The energy crisis distressing major economies of the world has prompted the Department of Energy (DOE) to reassess its impact in the country primarily on highly probable ‘price shocks’ this may cause on the ‘energy transition to a low-carbon future’ that the government has been pushing for.
According to DOE Assistant Secretary Redentor E. Delola, one development they have been monitoring closely is the blackout-mortified energy market of China. The DOE official said this could potentially drive up solar panel costs as well as other equipment being deployed for renewables and other energy (RE) installations – including the manufacturing of battery storage.
Apart from China, other major economies in the world – including India and European countries – are also suffering from excruciating energy crunch due to radical spikes in oil, gas and coal prices.
As reported, natural gas prices are now at the equivalent $230 per barrel cost for oil, an unfavorable development to markets that have shifted to liquefied natural gas (LNG) and for positioning that resource as technology linked to renewables. The swell in gas prices is seen worsening next year.
“We are aware that with the huge energy or power demand of China, any action to mitigate the shortfall – be it renewables or other technologies of choice, will have an effect on the supply and costs not only in the Philippines, but elsewhere,” Delola said.
It is worth noting though that in the Philippines, power plant installations generally lean on technologies being sourced from China – be it for RE facilities and even other development in the gas and coal power sectors.
On that premise then, Delola emphasized that “the DOE recognizes the potential impact of China’s actions to address the ongoing power supply shortage creeping across its Eastern region.”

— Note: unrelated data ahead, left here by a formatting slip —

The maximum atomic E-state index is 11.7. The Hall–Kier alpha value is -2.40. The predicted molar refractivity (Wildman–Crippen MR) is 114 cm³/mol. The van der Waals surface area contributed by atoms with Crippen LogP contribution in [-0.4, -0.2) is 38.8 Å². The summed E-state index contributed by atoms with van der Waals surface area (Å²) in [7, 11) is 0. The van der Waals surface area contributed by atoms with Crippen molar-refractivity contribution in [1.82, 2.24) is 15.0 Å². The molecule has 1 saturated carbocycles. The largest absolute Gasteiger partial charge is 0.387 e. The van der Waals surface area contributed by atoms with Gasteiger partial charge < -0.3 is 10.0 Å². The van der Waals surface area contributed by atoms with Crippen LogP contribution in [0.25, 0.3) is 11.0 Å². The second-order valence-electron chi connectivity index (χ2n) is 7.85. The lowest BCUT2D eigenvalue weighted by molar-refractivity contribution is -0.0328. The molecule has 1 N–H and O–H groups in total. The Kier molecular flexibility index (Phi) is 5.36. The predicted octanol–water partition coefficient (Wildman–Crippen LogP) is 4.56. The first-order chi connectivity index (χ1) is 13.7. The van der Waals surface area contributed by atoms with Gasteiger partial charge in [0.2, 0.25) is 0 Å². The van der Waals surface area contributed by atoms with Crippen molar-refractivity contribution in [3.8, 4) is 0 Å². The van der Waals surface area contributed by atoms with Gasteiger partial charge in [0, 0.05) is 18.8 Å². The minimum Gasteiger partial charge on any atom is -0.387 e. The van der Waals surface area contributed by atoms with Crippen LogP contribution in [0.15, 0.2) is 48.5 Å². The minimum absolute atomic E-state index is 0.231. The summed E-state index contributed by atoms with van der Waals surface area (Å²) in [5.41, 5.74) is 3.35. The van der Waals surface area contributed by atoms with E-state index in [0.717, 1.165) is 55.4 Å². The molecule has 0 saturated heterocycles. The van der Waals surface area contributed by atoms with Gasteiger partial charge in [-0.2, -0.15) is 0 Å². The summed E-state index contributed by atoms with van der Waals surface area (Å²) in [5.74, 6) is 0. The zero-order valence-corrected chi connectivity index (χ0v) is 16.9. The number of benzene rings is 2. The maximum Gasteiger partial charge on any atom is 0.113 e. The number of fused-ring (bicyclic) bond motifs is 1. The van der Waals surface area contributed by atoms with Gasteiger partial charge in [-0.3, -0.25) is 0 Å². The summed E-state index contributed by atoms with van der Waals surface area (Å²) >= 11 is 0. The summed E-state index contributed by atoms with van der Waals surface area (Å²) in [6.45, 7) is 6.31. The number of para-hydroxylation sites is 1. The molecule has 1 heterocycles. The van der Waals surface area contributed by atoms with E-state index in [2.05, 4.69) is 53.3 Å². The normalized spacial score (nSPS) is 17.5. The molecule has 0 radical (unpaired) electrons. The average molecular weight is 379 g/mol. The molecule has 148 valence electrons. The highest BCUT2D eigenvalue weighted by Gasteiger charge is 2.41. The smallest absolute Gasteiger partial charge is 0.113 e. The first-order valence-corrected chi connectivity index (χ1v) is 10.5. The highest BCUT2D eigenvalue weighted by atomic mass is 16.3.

At this point, the DOE official indicated that the agency “remains committed to implementing its energy transition agenda.”
Nevertheless, the missing piece of the puzzle is at what costs the ‘energy transition’ may inflict further on the Filipino ratepayers. Energy officials have yet to assess that risk factor.
“We continue to monitor and enhance our plans and programs, which include increasing the share of renewables and indigenous energy resources, as well as intensifying measures to transform energy efficiency and conservation as a way of life for every Filipino,” the DOE official noted.
The Philippines, which is financially wobbled by the Covid-19 pandemic, is still racing through its economic recovery pace amid the prospect of scant power supply by next year.
The aggravating global energy crisis then may not just exacerbate blackout predicaments for the country; but it could also trigger skyrocketing electric bills for Filipino consumers.